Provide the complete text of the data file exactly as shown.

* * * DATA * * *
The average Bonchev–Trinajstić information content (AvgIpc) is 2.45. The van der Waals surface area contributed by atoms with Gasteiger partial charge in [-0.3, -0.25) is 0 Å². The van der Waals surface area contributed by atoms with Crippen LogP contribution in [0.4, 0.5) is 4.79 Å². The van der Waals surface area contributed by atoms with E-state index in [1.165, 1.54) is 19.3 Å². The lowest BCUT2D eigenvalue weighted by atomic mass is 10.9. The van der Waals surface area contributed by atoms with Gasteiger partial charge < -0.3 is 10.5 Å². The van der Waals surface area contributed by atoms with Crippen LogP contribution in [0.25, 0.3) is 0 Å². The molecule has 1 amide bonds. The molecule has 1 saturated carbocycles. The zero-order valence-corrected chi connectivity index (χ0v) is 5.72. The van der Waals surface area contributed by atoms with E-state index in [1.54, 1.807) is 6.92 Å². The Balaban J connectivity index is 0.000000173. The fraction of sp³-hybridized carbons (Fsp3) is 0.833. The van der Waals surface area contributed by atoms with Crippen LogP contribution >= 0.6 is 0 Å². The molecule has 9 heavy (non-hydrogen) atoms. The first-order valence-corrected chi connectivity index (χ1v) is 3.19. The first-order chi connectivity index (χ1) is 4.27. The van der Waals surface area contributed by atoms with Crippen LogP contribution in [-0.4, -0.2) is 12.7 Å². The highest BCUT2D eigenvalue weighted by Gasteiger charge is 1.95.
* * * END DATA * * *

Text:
The average Bonchev–Trinajstić information content (AvgIpc) is 2.45. The van der Waals surface area contributed by atoms with Gasteiger partial charge in [-0.3, -0.25) is 0 Å². The van der Waals surface area contributed by atoms with Crippen LogP contribution in [0.4, 0.5) is 4.79 Å². The van der Waals surface area contributed by atoms with E-state index in [1.165, 1.54) is 19.3 Å². The lowest BCUT2D eigenvalue weighted by atomic mass is 10.9. The van der Waals surface area contributed by atoms with Gasteiger partial charge < -0.3 is 10.5 Å². The van der Waals surface area contributed by atoms with Crippen LogP contribution in [0.25, 0.3) is 0 Å². The molecule has 1 amide bonds. The molecule has 1 saturated carbocycles. The zero-order valence-corrected chi connectivity index (χ0v) is 5.72. The van der Waals surface area contributed by atoms with E-state index in [1.54, 1.807) is 6.92 Å². The Balaban J connectivity index is 0.000000173. The fraction of sp³-hybridized carbons (Fsp3) is 0.833. The van der Waals surface area contributed by atoms with Crippen LogP contribution >= 0.6 is 0 Å². The molecule has 9 heavy (non-hydrogen) atoms. The first-order valence-corrected chi connectivity index (χ1v) is 3.19. The first-order chi connectivity index (χ1) is 4.27. The van der Waals surface area contributed by atoms with Crippen LogP contribution in [-0.4, -0.2) is 12.7 Å². The highest BCUT2D eigenvalue weighted by Gasteiger charge is 1.95.